The effort to build a four-year university in Payson remains enmeshed in end-game negotiations with Arizona State University, a private academy and several other contenders — but at least the Payson Town Council last week took a concrete step toward acquiring the land the winner in the negotiations will need to build a 6,000-student campus.
The expansion of the project to include both a public university and a private, specialized academy has increased the amount of land the Rim Country Education Alliance SLE will need to accommodate the two campuses and the spin-off businesses, like a research park, conference hotel and incubation center.
So the Payson council last Thursday took a small, but definite step to pave the way for the purchase of 300 acres from the U.S. Forest Service. Until recently, the Forest Service planned to sell just 260 acres, while retaining 40 acres for an expanded Payson Ranger Station. However, in the latest adjustments of its plan the Forest Service has said it may move the ranger station and sell the Alliance the whole parcel.
The Forest Service is now trudging through the process of actually selling to the Rim Country Educational Alliance 300 acres south of Highway 260 and west of Tyler Parkway. The Alliance has hired a consultant to do an environmental assessment of the proposed sale, which Forest Service officials have said they might complete by early fall.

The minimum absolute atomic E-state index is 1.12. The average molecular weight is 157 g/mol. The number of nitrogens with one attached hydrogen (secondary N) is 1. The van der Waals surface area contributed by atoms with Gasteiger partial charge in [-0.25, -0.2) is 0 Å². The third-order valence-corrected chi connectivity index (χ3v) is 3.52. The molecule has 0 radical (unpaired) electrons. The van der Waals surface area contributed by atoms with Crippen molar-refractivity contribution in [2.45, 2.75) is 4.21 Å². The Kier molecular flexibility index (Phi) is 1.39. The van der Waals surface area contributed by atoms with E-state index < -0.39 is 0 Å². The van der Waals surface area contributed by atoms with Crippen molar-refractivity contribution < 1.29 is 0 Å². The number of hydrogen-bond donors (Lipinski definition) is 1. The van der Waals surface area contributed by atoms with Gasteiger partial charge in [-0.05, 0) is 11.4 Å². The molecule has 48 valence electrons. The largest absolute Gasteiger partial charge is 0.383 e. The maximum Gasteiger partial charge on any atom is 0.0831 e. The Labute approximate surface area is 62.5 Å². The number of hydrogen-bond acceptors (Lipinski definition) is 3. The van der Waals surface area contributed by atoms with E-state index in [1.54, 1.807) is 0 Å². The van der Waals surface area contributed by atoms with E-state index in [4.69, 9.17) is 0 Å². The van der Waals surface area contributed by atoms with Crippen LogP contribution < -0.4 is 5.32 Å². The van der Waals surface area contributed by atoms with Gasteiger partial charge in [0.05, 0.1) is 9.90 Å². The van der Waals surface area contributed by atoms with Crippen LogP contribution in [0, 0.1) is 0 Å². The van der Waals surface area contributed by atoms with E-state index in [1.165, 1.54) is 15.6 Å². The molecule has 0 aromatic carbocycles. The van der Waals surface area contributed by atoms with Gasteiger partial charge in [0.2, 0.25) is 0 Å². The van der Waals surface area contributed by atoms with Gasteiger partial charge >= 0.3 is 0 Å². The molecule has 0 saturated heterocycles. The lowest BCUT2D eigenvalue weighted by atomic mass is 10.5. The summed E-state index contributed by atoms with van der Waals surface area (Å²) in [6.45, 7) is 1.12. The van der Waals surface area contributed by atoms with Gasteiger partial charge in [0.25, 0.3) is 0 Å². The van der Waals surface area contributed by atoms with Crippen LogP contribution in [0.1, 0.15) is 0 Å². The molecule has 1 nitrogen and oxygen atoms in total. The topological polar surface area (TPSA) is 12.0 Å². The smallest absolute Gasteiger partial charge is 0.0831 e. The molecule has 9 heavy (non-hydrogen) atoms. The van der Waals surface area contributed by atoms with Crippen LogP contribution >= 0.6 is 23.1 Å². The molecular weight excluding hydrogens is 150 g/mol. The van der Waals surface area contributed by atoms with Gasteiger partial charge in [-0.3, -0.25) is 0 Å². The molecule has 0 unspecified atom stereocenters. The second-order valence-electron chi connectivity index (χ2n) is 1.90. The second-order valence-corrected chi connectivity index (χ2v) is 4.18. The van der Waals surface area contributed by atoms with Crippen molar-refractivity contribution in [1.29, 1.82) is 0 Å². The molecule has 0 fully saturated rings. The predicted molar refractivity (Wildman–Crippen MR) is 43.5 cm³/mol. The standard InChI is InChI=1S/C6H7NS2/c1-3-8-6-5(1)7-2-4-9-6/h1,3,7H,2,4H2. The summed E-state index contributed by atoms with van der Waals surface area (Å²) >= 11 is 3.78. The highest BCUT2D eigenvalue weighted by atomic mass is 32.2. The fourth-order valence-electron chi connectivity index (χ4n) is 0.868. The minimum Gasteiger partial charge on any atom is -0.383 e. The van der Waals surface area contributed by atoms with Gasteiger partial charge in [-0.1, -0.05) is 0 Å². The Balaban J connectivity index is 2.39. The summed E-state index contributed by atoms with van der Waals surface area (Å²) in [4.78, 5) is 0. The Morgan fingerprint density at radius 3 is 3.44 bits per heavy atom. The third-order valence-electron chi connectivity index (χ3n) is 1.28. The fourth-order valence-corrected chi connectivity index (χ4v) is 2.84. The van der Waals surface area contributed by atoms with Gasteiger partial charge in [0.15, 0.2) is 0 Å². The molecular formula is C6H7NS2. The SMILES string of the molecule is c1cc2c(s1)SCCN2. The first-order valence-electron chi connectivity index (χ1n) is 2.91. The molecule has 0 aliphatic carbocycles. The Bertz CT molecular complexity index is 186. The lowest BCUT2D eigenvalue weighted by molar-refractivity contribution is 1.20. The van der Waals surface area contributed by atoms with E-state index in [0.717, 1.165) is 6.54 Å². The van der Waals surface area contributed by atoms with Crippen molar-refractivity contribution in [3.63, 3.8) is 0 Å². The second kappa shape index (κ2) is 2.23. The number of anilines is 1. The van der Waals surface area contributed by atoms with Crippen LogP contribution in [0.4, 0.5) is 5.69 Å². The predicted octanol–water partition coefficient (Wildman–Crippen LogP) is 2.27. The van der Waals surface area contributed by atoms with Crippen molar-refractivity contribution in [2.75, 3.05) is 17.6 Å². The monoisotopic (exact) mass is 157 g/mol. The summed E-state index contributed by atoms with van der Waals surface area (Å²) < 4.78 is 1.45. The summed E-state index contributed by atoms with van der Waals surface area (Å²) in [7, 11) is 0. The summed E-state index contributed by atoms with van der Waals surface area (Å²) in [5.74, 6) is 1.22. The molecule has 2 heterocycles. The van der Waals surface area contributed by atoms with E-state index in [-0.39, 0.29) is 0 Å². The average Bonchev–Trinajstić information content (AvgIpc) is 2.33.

However, the Forest Service asked the town to clear up the murky responsibility for several roads on Forest Service land as part of the 300-acre land sale.
Payson Mayor Kenny Evans explained at last Thursday’s council meeting that when the town incorporated, it assumed responsibility for maintaining portions of Mud Springs Road and Granite Dells Road, although both roads cross Forest Service land.
“These are technically Forest Service roads that we maintain, but there’s no legal documentation” establishing ownership, responsibility or liability, said Evans.
He urged the council to adopt a resolution accepting responsibility for the roads and right-of-way, which will provide crucial access to the plot of land earmarked for a university campus and support facilities.
“We need to make up for lapses in former judgment,” said Evans. The Forest Service “wants to know that we’re going to deal with that road that was on their property.”
The council unanimously approved the resolution, the latest in the seemingly endless series of juggles and improvisations necessary to work out the complex negotiations with ASU, the U.S. Forest Service and donors and lenders who have pledged more than $400 million to build the proposed universities and their support facilities.